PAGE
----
Japanese Students At Cambridge University In The Meiji Era, 1868-1912by Noboru Koyama
This book was first written in Japanese by Noboru Koyama, and published in Tokyo in 1999. It has been translated by Ian Ruxton, and the copyright is held by the author and translator jointly. This fascinating story, centred on the first Japanese graduate of Cambridge (Kikuchi Dairoku), is intimately connected with Japan's modernization (for which read Westernization). It is told here for the first time in English, and should be of interest to all students of the Meiji era in Japan. The book includes nine black & white images, an introduction, a preface, seven appendices and an index.
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This well-written, well-researched book speaks with authority and belongs on bookshelves the world over. The education of Kikuchi Dairoku and the other Japanese students at Cambridge University, as related by Noboru Koyama, is informative and insightful, and bridges a gap in my knowledge of Japanese education and culture of that era. Ian Ruxton's translation is masterful, rendering the text easily understood by this westerner who could never have read the Japanese version, but who is now able to appreciate this historical account. These two writers enhance each other's work; I appreciate accuracy and clarity in writing, and believe others will also enjoy this book.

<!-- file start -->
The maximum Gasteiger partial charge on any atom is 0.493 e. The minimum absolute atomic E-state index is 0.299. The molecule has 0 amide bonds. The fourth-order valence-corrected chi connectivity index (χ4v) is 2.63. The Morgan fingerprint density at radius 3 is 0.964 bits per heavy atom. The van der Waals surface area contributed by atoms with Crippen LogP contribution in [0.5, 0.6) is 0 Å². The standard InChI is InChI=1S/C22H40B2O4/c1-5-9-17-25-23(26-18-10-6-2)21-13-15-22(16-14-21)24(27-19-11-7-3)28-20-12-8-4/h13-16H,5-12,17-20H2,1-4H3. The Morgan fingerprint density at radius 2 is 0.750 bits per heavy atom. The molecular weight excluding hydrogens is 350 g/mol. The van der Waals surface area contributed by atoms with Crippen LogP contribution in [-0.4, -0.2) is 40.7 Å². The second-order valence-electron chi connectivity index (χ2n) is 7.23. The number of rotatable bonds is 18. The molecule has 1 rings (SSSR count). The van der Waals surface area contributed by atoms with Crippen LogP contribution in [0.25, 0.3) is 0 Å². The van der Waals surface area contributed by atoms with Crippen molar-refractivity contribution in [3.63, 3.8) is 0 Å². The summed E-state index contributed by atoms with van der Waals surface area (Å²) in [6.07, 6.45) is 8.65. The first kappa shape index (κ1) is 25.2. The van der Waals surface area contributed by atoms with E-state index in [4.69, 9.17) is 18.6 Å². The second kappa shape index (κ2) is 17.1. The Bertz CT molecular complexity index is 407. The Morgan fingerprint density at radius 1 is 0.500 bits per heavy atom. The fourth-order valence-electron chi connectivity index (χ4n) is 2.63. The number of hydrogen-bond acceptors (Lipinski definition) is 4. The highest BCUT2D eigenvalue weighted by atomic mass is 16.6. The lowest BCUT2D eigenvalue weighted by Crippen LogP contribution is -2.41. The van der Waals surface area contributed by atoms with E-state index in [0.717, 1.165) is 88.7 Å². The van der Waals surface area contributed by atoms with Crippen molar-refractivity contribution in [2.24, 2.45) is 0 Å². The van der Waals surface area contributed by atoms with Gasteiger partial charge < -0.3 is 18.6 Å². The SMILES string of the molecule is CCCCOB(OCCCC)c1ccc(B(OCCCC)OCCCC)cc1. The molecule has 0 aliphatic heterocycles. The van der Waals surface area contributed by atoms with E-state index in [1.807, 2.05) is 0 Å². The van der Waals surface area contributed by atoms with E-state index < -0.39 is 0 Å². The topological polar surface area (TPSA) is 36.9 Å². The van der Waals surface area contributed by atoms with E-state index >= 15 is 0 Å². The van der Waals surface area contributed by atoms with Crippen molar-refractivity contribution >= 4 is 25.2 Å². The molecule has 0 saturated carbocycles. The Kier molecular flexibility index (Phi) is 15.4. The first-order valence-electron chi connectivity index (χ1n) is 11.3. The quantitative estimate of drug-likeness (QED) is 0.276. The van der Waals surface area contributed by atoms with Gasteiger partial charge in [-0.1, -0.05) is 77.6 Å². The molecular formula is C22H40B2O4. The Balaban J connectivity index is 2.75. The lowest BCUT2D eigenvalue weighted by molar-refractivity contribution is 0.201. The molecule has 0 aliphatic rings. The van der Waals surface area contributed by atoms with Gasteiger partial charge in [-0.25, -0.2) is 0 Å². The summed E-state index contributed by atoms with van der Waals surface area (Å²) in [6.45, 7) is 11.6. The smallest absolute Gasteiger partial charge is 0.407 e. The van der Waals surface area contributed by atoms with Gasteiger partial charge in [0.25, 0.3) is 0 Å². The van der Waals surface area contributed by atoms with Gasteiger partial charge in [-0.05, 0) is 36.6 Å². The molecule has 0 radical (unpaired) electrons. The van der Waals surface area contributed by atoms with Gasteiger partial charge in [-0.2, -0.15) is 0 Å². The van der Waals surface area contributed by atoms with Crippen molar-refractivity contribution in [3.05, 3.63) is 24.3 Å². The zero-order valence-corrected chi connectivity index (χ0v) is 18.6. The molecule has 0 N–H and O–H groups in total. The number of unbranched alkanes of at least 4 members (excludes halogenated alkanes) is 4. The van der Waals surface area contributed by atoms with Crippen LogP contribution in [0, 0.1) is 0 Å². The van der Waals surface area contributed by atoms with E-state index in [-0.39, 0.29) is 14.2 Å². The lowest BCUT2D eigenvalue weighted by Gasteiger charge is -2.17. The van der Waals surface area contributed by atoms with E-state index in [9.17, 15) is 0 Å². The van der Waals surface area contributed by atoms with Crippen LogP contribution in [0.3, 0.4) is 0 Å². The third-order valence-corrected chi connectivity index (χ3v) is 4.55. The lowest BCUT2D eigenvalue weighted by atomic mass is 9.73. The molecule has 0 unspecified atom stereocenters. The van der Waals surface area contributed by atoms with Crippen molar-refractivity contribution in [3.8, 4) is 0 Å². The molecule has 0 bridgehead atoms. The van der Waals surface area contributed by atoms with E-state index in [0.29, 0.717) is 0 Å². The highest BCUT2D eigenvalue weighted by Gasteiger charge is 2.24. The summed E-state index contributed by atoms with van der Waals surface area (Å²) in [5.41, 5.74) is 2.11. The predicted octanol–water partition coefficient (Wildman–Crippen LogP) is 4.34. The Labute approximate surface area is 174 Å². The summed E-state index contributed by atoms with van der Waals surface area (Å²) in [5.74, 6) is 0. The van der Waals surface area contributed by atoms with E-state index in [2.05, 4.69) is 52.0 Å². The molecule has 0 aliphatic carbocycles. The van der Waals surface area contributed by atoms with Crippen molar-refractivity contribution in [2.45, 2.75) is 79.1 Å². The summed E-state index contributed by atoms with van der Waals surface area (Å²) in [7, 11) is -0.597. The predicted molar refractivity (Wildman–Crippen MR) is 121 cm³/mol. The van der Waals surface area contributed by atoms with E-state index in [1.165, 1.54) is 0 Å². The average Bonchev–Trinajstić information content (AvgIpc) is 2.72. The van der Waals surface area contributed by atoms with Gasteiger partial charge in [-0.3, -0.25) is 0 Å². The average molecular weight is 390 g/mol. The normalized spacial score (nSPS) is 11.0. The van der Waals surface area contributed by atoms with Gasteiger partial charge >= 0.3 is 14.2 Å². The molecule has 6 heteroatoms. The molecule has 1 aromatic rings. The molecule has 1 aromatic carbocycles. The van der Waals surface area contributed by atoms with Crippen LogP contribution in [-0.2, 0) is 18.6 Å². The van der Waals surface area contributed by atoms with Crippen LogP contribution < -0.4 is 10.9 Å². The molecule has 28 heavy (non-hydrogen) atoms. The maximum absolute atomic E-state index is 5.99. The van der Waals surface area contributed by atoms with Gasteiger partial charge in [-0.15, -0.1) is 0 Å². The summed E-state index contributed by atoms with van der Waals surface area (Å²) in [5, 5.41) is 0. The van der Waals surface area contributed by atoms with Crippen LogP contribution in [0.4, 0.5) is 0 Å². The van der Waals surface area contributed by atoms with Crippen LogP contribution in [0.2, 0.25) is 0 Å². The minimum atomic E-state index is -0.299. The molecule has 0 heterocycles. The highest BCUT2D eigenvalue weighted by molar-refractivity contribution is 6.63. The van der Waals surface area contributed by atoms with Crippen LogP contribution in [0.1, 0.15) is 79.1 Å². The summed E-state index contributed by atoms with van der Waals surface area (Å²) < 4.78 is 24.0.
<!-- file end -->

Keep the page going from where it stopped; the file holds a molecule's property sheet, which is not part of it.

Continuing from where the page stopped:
This book has been translated into English from a Japanese original published in Tokyo in 1999. It focuses on Kikuchi Dairoku, the first Japanese to graduate from Cambridge in the 19th Century, who became a pivotal figure in Japanese education thereafter. But many others are also introduced: the statesman Suematsu Kencho and the scholar-diplomat Inagaki Manjiro to name just two. The author's position as head of the Cambridge University Library's Japanese Department has given him unparalleled access to all the relevant records, in English and Japanese. This is an important and informative text for those who wish to understand Japan's modernization in the 19th century.